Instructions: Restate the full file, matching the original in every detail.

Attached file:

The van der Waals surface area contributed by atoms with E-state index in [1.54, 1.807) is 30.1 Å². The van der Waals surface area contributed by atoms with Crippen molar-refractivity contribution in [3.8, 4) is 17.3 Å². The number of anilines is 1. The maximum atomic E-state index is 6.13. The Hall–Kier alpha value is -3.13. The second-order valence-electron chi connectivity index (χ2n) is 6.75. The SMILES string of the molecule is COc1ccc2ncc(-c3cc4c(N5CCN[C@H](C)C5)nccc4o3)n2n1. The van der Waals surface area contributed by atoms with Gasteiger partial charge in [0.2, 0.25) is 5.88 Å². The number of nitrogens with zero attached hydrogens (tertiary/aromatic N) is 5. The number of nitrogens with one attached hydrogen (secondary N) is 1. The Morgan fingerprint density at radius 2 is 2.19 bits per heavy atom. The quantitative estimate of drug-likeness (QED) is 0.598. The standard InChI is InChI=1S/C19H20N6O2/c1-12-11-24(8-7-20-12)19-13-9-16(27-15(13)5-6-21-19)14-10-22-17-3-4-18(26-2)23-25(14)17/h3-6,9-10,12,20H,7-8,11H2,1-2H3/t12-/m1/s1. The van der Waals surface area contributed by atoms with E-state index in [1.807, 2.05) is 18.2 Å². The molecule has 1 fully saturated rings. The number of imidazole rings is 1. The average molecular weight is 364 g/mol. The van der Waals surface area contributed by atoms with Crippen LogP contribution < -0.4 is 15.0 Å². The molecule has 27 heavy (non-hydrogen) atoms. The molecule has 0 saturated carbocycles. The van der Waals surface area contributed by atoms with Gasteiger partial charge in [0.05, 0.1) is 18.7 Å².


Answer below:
The van der Waals surface area contributed by atoms with E-state index in [1.54, 1.807) is 30.1 Å². The van der Waals surface area contributed by atoms with Crippen molar-refractivity contribution in [3.8, 4) is 17.3 Å². The number of anilines is 1. The maximum atomic E-state index is 6.13. The Hall–Kier alpha value is -3.13. The second-order valence-electron chi connectivity index (χ2n) is 6.75. The SMILES string of the molecule is COc1ccc2ncc(-c3cc4c(N5CCN[C@H](C)C5)nccc4o3)n2n1. The van der Waals surface area contributed by atoms with Gasteiger partial charge in [0.2, 0.25) is 5.88 Å². The number of nitrogens with zero attached hydrogens (tertiary/aromatic N) is 5. The number of nitrogens with one attached hydrogen (secondary N) is 1. The Morgan fingerprint density at radius 2 is 2.19 bits per heavy atom. The quantitative estimate of drug-likeness (QED) is 0.598. The standard InChI is InChI=1S/C19H20N6O2/c1-12-11-24(8-7-20-12)19-13-9-16(27-15(13)5-6-21-19)14-10-22-17-3-4-18(26-2)23-25(14)17/h3-6,9-10,12,20H,7-8,11H2,1-2H3/t12-/m1/s1. The van der Waals surface area contributed by atoms with E-state index in [1.807, 2.05) is 18.2 Å². The molecule has 1 fully saturated rings. The number of imidazole rings is 1. The average molecular weight is 364 g/mol. The van der Waals surface area contributed by atoms with Crippen LogP contribution < -0.4 is 15.0 Å². The molecule has 27 heavy (non-hydrogen) atoms. The molecule has 0 saturated carbocycles. The van der Waals surface area contributed by atoms with Gasteiger partial charge in [0.05, 0.1) is 18.7 Å².